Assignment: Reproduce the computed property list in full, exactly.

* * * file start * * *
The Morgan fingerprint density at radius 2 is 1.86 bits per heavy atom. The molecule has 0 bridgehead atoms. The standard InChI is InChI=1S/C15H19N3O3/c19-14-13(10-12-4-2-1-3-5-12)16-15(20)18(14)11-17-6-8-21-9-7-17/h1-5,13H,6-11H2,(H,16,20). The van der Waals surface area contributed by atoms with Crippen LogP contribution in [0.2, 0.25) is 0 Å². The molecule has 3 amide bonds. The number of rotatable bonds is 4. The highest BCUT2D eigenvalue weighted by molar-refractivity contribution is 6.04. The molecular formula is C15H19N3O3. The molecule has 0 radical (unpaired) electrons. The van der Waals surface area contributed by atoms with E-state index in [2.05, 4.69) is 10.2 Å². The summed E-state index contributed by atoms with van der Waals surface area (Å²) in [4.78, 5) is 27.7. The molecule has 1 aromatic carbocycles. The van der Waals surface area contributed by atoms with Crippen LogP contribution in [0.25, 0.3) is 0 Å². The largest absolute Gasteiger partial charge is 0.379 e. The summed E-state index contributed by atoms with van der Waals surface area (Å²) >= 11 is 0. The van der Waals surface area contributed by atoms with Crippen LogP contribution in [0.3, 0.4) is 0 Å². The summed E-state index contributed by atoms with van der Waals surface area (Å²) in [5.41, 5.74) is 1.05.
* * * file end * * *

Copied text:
The Morgan fingerprint density at radius 2 is 1.86 bits per heavy atom. The molecule has 0 bridgehead atoms. The standard InChI is InChI=1S/C15H19N3O3/c19-14-13(10-12-4-2-1-3-5-12)16-15(20)18(14)11-17-6-8-21-9-7-17/h1-5,13H,6-11H2,(H,16,20). The van der Waals surface area contributed by atoms with Crippen LogP contribution in [0.2, 0.25) is 0 Å². The molecule has 3 amide bonds. The number of rotatable bonds is 4. The highest BCUT2D eigenvalue weighted by molar-refractivity contribution is 6.04. The molecular formula is C15H19N3O3. The molecule has 0 radical (unpaired) electrons. The van der Waals surface area contributed by atoms with E-state index in [2.05, 4.69) is 10.2 Å². The summed E-state index contributed by atoms with van der Waals surface area (Å²) in [4.78, 5) is 27.7. The molecule has 1 aromatic carbocycles. The van der Waals surface area contributed by atoms with Crippen LogP contribution in [0.25, 0.3) is 0 Å². The largest absolute Gasteiger partial charge is 0.379 e. The summed E-state index contributed by atoms with van der Waals surface area (Å²) >= 11 is 0. The van der Waals surface area contributed by atoms with Crippen LogP contribution in [0.3, 0.4) is 0 Å². The summed E-state index contributed by atoms with van der Waals surface area (Å²) in [5.41, 5.74) is 1.05.